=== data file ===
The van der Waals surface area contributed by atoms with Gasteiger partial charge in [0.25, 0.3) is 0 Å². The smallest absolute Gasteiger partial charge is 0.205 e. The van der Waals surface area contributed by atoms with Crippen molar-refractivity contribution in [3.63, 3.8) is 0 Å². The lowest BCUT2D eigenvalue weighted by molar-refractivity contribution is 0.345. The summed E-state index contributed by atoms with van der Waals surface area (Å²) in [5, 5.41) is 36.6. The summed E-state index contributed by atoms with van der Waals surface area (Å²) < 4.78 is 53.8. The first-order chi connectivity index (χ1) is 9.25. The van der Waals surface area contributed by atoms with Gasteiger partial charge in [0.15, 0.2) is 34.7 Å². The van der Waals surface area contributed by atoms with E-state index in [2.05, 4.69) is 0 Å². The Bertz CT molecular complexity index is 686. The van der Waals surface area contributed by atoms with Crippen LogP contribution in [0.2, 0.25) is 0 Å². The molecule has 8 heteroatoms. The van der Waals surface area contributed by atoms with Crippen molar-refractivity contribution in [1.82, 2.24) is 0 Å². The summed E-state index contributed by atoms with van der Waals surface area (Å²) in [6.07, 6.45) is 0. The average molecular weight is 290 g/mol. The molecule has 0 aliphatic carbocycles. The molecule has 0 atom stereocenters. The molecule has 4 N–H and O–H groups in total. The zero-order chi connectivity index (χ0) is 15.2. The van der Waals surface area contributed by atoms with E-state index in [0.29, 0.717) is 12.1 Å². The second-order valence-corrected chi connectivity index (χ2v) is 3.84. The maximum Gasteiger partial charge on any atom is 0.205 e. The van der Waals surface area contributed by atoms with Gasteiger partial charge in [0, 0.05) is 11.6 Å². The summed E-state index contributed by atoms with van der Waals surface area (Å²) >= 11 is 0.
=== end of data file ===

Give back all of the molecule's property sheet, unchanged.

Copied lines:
The van der Waals surface area contributed by atoms with Gasteiger partial charge in [0.25, 0.3) is 0 Å². The smallest absolute Gasteiger partial charge is 0.205 e. The van der Waals surface area contributed by atoms with Crippen molar-refractivity contribution in [3.63, 3.8) is 0 Å². The lowest BCUT2D eigenvalue weighted by molar-refractivity contribution is 0.345. The summed E-state index contributed by atoms with van der Waals surface area (Å²) in [5, 5.41) is 36.6. The summed E-state index contributed by atoms with van der Waals surface area (Å²) < 4.78 is 53.8. The first-order chi connectivity index (χ1) is 9.25. The van der Waals surface area contributed by atoms with Gasteiger partial charge in [0.15, 0.2) is 34.7 Å². The van der Waals surface area contributed by atoms with E-state index in [2.05, 4.69) is 0 Å². The Bertz CT molecular complexity index is 686. The van der Waals surface area contributed by atoms with Crippen LogP contribution in [0.2, 0.25) is 0 Å². The molecule has 8 heteroatoms. The van der Waals surface area contributed by atoms with Crippen molar-refractivity contribution in [1.82, 2.24) is 0 Å². The summed E-state index contributed by atoms with van der Waals surface area (Å²) in [6.07, 6.45) is 0. The average molecular weight is 290 g/mol. The molecule has 0 aliphatic carbocycles. The molecule has 0 atom stereocenters. The molecule has 4 N–H and O–H groups in total. The zero-order chi connectivity index (χ0) is 15.2. The van der Waals surface area contributed by atoms with E-state index in [0.29, 0.717) is 12.1 Å². The second-order valence-corrected chi connectivity index (χ2v) is 3.84. The maximum Gasteiger partial charge on any atom is 0.205 e. The van der Waals surface area contributed by atoms with Gasteiger partial charge in [0, 0.05) is 11.6 Å². The summed E-state index contributed by atoms with van der Waals surface area (Å²) >= 11 is 0.